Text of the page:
The front seats are a bit short under your thighs but hip-to-shoulder bolsters hold you in place comfortably. The leather-wrapped wheel, with audio, Bluetooth communication and cruise controls, now tilts and telescopes.
Careful work in the wind tunnel has virtually eliminated wind noise, while making the vehicle 2 per cent more aerodynamic. What's left is just a fairly low level of background noise that isn't pronounced enough to really affect your enjoyment of the excellent audio system. A reversing camera is included in the Touring model's extensive equipment list and a DVD system is optional.
Outside mirrors are large, the headlights illuminating, the washer system effective, the step-up isn't too high, the Touring's power rear hatch handy and the doors open wider.
The V-6 engine's capacity remains the same at 3.5 litres, but it features an improved Variable Cylinder Management system. This employs all six cylinders when power is required, but can now operate on four or three cylinders depending on demand.
It also now produces 250 hp at 5,700 rpm (up by six) and 253 lb-ft of torque at 4,800 rpm (up 13). A five-speed automatic you'll barely notice in operation transfers this to the full-time, all-wheel-drive system. It's odd that Honda didn't opt to offer a six-speed automatic to take this high-tech powertrain a step higher on the evolutionary scale.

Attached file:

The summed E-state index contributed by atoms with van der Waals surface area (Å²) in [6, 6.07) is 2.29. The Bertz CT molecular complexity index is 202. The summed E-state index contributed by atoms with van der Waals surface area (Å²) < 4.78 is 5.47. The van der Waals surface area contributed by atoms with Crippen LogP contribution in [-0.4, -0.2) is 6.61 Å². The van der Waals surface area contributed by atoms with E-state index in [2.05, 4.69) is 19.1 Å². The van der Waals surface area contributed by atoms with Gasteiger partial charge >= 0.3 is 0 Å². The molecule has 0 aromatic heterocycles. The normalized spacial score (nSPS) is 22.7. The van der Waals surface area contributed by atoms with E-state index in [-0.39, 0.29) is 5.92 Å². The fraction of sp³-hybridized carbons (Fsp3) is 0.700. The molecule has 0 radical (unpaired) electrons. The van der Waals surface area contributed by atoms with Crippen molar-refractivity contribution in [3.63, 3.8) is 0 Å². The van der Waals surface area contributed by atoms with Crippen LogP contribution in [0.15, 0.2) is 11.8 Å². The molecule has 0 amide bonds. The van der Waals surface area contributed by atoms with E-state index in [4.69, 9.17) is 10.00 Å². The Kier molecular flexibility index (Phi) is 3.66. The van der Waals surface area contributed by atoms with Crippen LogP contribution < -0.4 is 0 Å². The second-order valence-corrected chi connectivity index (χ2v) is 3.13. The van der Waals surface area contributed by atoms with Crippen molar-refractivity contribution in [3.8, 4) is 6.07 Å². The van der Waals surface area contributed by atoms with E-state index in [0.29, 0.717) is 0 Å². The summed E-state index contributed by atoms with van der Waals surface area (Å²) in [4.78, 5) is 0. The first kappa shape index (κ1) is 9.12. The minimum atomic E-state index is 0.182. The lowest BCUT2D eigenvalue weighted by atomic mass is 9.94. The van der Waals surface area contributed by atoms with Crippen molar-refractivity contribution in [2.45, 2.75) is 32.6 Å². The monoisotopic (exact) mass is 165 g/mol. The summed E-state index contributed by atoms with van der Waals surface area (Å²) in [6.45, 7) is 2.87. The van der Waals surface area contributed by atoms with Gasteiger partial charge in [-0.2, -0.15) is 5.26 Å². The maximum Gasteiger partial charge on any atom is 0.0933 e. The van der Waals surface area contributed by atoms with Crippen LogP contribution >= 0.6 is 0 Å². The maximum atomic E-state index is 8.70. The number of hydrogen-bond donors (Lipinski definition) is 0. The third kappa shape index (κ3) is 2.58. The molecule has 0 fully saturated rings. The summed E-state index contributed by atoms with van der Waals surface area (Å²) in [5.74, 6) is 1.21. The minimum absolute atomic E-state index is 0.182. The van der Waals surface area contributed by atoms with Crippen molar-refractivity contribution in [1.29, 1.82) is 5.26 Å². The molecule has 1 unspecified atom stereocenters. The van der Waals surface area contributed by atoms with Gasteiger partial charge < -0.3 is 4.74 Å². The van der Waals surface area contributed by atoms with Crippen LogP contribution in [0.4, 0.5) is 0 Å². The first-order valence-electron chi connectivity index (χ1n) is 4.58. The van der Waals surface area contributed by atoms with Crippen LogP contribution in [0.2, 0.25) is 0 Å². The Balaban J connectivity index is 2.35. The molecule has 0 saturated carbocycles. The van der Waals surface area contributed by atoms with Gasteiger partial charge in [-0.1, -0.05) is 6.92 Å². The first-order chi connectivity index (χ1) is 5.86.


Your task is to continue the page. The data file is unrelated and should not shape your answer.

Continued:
The Pilot cruises Highway 401 at an easy 2,400 rpm and I couldn't detect the cylinder management system in operation on upgrades. Fuel economy is rated at 13.1 litres/100 km city and 8.1 highway.
The revised independent suspension system produces a comfortably firm ride that muscles you around a bit over lumpy bits of road, but also lets you corner with confidence, as long as you don't get carried away. It is a big, tall and heavy (1,967-kg) vehicle, after all.
The ABS disc brakes, incidentally, are now the largest installed on a Honda passenger vehicle and electronic stability control is standard; inside, there are front, side and side-curtain airbag systems and it has a top rating in crash tests.
Lower-level Pilots will obviously make more sense for the majority of family vehicle buyers, but the Touring version does add a seductive level of luxury features for those who can afford them.
***** ***** ***** ***** *****
2009 HONDA PILOT TOURING
Type: Mid-size crossover SUV
Base Price: $49,920; as tested, $50,311
Engine: 3.5-litre, SOHC, V-6
Horsepower/torque: 250 hp/ 253 lb-ft
Transmission: Five-speed automatic
Fuel economy (litres/100 km): 13.1 city/9.1 highway; regular gas
Alternatives: Cadillac SRX, Chrysler Aspen, GMC Acadia, Infiniti FX, Land Rover LR2, Suzuki XL7, Ford Flex, Buick Enclave, Toyota Highlander, Acura RDX, Hyundai Veracruz, Lincoln MKX, Mazda CX-9, Mitsubishi Endeavor, Nissan Murano
- A pleasant, comfortable, well-equipped and useful interior
- Very clever powertrain from engine to all-wheel-drive system
- The still-too-traditional SUV styling